The OFT has launched a consultation on proposals to improve competition in the supply of petrol and diesel to filling stations in the Western Isles of Scotland.
The OFT has been investigating a possible infringement of competition law in the islands, in particular the contractual arrangements for the wholesale supply of road fuels between Certas Energy UK and certain filling stations on the islands.
The OFT’s consultation is on commitments proposed by Certas which are designed to address the OFT’s competition concerns.
The proposed commitments will bring an end to contracts which require many filling stations on the islands to buy fuels exclusively from Certas for five years. The commitments will also open up access to Certas’s marine terminal in Loch Carnan, in South Uist, to potential competitors to Certas for a period of five years. At the same time, the commitments will extend access to Certas’s marine terminal in Stornoway, in the Isle of Lewis, to potential competitors to Certas until the end of 2017.
Ann Pope, senior director in the OFT’s Services, Infrastructure and Public Markets group, said: “These proposed commitments offer a real opportunity for alternative fuel suppliers to enter the market which should ultimately help make fuel prices more competitive to the benefit of people and businesses in the islands. The commitments address the OFT’s competition concerns and at the same time send a clear message that suppliers need to comply with competition law even in smaller local markets.
“We would now like to hear the views of the community and all other interested parties before we make a decision on whether to accept the commitments.”
Anyone wishing to comment on the commitments should submit their views to the OFT by 17 April.
In a statement Certas responded: “Certas Energy acknowledges today’s announcement from the OFT regarding its investigation into the contractual arrangements for the wholesale supply of road fuels to petrol stations in the Western Isles. The OFT has today commenced a public consultation on a series of measures designed to address the aspects of the Western Isles’ supply arrangements that have been the focus of the OFT’s investigation and to provide retailers with greater choice. The OFT has commenced the public consultation without a finding of infringement of competition law.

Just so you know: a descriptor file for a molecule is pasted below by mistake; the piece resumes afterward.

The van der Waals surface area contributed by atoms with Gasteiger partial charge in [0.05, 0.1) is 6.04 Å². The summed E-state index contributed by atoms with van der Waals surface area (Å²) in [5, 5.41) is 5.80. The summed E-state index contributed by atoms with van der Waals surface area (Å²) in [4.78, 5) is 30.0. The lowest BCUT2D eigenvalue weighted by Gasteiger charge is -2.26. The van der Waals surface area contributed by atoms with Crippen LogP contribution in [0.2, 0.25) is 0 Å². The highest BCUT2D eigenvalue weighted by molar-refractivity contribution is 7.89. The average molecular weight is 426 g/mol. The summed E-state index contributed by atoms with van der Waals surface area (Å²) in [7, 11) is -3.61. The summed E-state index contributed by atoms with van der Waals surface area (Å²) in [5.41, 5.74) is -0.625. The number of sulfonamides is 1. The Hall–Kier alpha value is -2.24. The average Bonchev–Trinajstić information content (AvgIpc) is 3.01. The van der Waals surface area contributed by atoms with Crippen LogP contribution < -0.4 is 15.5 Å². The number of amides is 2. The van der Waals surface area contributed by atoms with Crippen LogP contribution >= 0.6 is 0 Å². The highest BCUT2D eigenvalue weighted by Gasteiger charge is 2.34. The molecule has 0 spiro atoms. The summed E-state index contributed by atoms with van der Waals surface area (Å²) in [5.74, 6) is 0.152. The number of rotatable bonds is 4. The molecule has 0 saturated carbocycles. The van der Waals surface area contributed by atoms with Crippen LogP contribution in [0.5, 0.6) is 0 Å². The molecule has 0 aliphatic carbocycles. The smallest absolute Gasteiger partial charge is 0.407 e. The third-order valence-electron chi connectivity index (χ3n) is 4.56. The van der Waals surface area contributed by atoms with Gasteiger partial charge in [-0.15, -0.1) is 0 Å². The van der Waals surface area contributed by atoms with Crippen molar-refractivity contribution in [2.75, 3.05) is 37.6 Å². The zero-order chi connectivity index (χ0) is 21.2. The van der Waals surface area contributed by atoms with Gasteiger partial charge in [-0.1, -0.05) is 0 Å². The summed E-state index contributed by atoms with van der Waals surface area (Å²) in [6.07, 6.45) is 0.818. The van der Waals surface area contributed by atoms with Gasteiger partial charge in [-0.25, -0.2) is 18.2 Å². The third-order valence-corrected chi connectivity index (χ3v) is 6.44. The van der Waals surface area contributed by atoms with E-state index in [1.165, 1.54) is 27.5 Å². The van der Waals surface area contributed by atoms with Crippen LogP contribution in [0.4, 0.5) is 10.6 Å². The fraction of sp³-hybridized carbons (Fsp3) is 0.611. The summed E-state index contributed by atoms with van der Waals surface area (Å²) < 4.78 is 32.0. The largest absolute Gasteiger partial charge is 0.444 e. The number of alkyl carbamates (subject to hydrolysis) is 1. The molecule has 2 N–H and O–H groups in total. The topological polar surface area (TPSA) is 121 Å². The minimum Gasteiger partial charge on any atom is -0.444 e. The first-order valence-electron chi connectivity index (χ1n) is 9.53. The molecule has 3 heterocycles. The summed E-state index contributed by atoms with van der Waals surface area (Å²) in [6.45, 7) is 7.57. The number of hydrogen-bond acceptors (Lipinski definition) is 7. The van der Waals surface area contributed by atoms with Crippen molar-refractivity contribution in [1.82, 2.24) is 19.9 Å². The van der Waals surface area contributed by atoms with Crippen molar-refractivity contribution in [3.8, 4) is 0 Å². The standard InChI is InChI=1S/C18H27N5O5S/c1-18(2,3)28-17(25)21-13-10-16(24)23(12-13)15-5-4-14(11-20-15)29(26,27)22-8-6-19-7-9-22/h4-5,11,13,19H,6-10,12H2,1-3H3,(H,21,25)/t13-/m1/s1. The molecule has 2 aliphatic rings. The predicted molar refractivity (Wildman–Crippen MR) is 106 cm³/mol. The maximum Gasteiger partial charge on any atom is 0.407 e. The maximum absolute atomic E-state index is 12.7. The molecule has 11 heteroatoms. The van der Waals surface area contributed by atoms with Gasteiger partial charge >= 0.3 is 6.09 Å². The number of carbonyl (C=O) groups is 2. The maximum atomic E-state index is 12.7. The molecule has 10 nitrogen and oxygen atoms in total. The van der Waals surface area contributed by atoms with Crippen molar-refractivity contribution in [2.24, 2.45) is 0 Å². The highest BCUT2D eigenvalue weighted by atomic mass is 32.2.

“Certas Energy has worked closely with the OFT to agree certain measures that reflect specific features of the Western Isles and welcomes further competition in the Western Isles. Current Western Isles contractual arrangements are similar to those Certas has in the rest of the UK, and are commonplace in the industry. However, these new measures will ensure that every Western Isles retailer currently supplied by Certas Energy will be given a range of contractual options to engage with the company in the future. We will be working with all parties to ensure the finalised proposals are implemented to this effect.”
Alongside the Western Isles investigation, the OFT has also carried out a preliminary investigation of specific aspects of Certas’s conduct in the Shetland Islands. Having assessed the evidence it said it was considered that the likelihood of a successful case outcome resulting from further investigation of Certas’s conduct did not justify the expenditure of resources that such further investigation would require. Therefore it has decided to close that aspect of its investigation for reasons of administrative priority. It added that if any new evidence was provided then the decision would be reviewed.